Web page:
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Born to a Native American father and African-American mother, Camille Seaman has been bearing witness and sounding the alarm through her powerful, other worldly photographs for more than 20 years. Her photographs and vivid stories document her journeys to the Arctic and Antarctic over the past two decades, her work as a storm chaser in the midwest, her documentation of the Standing Rock water protectors, and her ongoing project “We Are Still Here,” photographing Indigenous people around the country, in all walks of life, along with messages to their future ancestors.

Camille was raised by her Shinnecock grandparents in Long Island and inspired by her grandfather’s teachings about our interrelatedness with nature. She attended the “Fame” High School of Music and Performing Arts in New York City, living from couch to couch, working as a bicycle message and a one-hour photo lab operator. Her award winning photographs have been published in National Geographic, Time, Newsweek and New York Times Sunday Magazine. She is a TED Senior Fellow and a Stanford Knight Fellow, and she was honored with a one person exhibition, “The Last Iceberg” at the National Academy of Sciences in Washington D.C.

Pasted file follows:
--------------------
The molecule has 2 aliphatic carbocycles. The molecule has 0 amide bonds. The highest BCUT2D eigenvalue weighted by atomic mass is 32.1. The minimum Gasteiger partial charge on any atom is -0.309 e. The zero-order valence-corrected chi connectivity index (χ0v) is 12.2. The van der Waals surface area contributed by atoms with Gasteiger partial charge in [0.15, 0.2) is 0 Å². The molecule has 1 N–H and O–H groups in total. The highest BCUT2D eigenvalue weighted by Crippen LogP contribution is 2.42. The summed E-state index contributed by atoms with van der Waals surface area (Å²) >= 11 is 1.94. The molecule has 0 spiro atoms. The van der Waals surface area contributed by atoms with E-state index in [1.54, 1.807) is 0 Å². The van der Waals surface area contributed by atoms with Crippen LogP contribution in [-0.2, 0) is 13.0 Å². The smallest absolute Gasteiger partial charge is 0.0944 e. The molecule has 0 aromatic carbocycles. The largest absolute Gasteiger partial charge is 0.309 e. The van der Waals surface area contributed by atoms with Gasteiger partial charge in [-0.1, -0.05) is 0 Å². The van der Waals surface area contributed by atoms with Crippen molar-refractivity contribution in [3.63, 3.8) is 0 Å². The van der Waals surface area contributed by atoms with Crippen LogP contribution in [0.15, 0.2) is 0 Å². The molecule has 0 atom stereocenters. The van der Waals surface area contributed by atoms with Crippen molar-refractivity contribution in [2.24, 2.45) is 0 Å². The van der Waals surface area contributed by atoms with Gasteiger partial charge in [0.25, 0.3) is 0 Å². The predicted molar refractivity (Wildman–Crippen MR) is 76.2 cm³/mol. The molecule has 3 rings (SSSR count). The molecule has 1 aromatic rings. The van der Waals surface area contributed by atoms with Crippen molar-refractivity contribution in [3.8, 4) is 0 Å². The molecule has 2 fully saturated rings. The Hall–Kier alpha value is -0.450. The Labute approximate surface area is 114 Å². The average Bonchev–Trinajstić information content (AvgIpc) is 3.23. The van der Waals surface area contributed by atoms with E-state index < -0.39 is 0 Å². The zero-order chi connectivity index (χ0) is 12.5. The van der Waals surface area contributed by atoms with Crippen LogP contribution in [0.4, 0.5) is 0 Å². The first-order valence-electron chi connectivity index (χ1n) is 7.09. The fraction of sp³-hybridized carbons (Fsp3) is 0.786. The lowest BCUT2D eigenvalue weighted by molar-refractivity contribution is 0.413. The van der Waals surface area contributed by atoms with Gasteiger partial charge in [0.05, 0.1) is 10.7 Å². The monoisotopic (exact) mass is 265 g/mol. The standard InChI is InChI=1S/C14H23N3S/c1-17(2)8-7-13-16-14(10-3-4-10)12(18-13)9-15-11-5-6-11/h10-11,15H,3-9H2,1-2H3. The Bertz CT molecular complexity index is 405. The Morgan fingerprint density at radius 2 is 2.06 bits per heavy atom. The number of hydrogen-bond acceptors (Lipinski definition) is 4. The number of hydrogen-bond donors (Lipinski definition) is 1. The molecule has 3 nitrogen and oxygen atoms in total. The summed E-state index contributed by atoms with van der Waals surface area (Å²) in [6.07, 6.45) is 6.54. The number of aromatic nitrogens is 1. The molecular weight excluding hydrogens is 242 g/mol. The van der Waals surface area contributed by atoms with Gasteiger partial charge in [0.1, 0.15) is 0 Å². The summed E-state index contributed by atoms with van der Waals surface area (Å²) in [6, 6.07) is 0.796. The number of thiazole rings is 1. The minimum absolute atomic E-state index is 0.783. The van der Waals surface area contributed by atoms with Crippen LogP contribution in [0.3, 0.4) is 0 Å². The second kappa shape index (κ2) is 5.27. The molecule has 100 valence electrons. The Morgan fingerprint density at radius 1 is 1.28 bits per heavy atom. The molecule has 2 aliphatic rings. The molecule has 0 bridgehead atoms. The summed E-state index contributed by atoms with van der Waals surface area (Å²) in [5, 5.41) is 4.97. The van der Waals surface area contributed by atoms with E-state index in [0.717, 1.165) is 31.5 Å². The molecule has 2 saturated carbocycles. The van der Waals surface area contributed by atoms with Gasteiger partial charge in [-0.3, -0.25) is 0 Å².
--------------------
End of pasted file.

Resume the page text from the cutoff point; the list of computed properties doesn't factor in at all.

The Kitchen Sisters interviewed Camille Seaman as part of the Cabrillo Festival of Contemporary Music’s 2021 Season. Her imagery was featured at the Festival as part of a piece entitled MELT, a lament on climate change with music composed by Sean Shepherd.

You can find out more about Camille Seaman at